Why 'The Duke's Proposal' means so much to me.
'The Duke's Proposal' will always be a significant title for me. My very first book, 'The Unconventional Miss Walters', published in 2005 is special in the same way. 'The Duke's Proposal' is the first new title for over two years. I was beginning to think I would never get back into that wonderful feeling a writer has when they are in the middle of the book. I have spent the past 18 months putting up my long backlist on Amazon – this requires a lot of rewriting and editing but the characters and story are already there.
I needed to write the next part of my WW2 book Barbara's War as I had several enquiries from readers as to when it was going to be published . I'd originally said it would be out October 2013. I thought it would be easier for me to start with a Regency as I've written so many of them. 'The Duke's Proposal' is the result and I'm thrilled with it.
Writing this was exactly what I needed to get my head back into creating – I'm now a quarter of the way into the second part of Barbara's War. I love it when I can spend every waking moment living the lives of my characters. I had begun to think I had lost this ability, but now I know I haven't.
Here is an extract from the first chapter – Lydia Richmond is thrilled because a cavalry Regiment has just moved into the area. She intends to enjoy the company of the officers and considers that there's no need for a season in Town:
Less than twenty minutes later
Lydia was on her way home delighted to have found an exact match for the
forget-me-nots sewn to her ball gown. She nodded and smiled at several acquaintances
that didn’t stop to pass the time of day. Fortunately the gaggle of girls and
moved elsewhere, no doubt to discuss at length the arrival of the regiment.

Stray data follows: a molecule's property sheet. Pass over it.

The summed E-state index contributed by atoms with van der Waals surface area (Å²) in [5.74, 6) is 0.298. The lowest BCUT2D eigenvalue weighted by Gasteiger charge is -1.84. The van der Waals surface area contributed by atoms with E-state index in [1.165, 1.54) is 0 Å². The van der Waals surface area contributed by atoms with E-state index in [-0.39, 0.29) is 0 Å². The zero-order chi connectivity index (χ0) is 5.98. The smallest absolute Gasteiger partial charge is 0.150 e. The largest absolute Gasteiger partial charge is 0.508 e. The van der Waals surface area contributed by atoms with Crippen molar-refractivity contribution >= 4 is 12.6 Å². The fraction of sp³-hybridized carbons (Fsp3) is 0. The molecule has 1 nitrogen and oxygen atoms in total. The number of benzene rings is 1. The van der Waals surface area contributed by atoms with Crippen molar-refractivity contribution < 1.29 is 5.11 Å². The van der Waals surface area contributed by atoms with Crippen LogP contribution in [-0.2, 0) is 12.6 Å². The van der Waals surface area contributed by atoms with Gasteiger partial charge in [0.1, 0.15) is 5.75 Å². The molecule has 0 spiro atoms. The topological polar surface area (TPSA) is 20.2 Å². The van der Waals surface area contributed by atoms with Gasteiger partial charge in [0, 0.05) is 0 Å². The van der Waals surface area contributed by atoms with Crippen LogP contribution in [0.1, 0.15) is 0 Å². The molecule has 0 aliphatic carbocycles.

Usually she chatted to Jenny
when they were out together, but today she wished to mull over something that
had been said to her earlier. When she had denied speaking to the duke, she had
told a falsehood. His grace visited at least once a week, usually to impart
some local news to her mother or offer advice on her investments. Although she
was usually present, she rarely spoke directly to him herself.
He was nearer her mother’s age
than hers, and although scrupulously polite and unfailingly charming, she found
him unnerving and difficult to converse with. He was – he was a formidable man.
He stood more than two yards high and his shoulders were extremely broad. He
wore his dark hair short, an uncompromising style which suited his demeanour.
He treated her more as a child than a woman grown and she was grateful for
this. Being teased and talked down to meant she was not expected to join in the
conversation and thus show her ignorance of adult matters.
Her lips curved as she recalled
the last time they had met. He had ridden over on his latest acquisition, a
magnificent bay stallion, and had invited her to give an opinion on the animal.
She had been about to go inside after a brisk walk around the lake. Her face
had been hot, her hem mired and her boots muddy – hardly an appealing sight.
She had mumbled something complimentary and scuttled in like a frightened
rabbit. His laughter had followed her and she didn’t blame him one jot for
finding her a figure of fun.
On her return she ran upstairs